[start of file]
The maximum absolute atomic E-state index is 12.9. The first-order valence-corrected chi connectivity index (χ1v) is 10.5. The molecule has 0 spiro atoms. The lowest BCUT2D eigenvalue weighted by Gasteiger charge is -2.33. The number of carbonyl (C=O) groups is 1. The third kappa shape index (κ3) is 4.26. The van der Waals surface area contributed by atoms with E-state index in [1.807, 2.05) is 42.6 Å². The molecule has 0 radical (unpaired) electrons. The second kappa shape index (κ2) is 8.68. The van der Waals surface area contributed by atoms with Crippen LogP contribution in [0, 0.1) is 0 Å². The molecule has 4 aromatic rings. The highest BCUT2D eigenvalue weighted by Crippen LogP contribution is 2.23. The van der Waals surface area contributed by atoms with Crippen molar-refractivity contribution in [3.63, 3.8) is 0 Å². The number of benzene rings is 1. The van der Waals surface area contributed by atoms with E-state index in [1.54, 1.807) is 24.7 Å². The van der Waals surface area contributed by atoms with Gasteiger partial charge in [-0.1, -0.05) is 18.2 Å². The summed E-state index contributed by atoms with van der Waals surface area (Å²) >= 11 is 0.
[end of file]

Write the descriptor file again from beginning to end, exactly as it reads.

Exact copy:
The maximum absolute atomic E-state index is 12.9. The first-order valence-corrected chi connectivity index (χ1v) is 10.5. The molecule has 0 spiro atoms. The lowest BCUT2D eigenvalue weighted by Gasteiger charge is -2.33. The number of carbonyl (C=O) groups is 1. The third kappa shape index (κ3) is 4.26. The van der Waals surface area contributed by atoms with E-state index in [1.807, 2.05) is 42.6 Å². The molecule has 0 radical (unpaired) electrons. The second kappa shape index (κ2) is 8.68. The van der Waals surface area contributed by atoms with Crippen LogP contribution in [0, 0.1) is 0 Å². The molecule has 4 aromatic rings. The highest BCUT2D eigenvalue weighted by Crippen LogP contribution is 2.23. The van der Waals surface area contributed by atoms with Crippen molar-refractivity contribution in [3.63, 3.8) is 0 Å². The number of benzene rings is 1. The van der Waals surface area contributed by atoms with E-state index in [1.54, 1.807) is 24.7 Å². The van der Waals surface area contributed by atoms with Gasteiger partial charge in [-0.1, -0.05) is 18.2 Å². The summed E-state index contributed by atoms with van der Waals surface area (Å²) >= 11 is 0.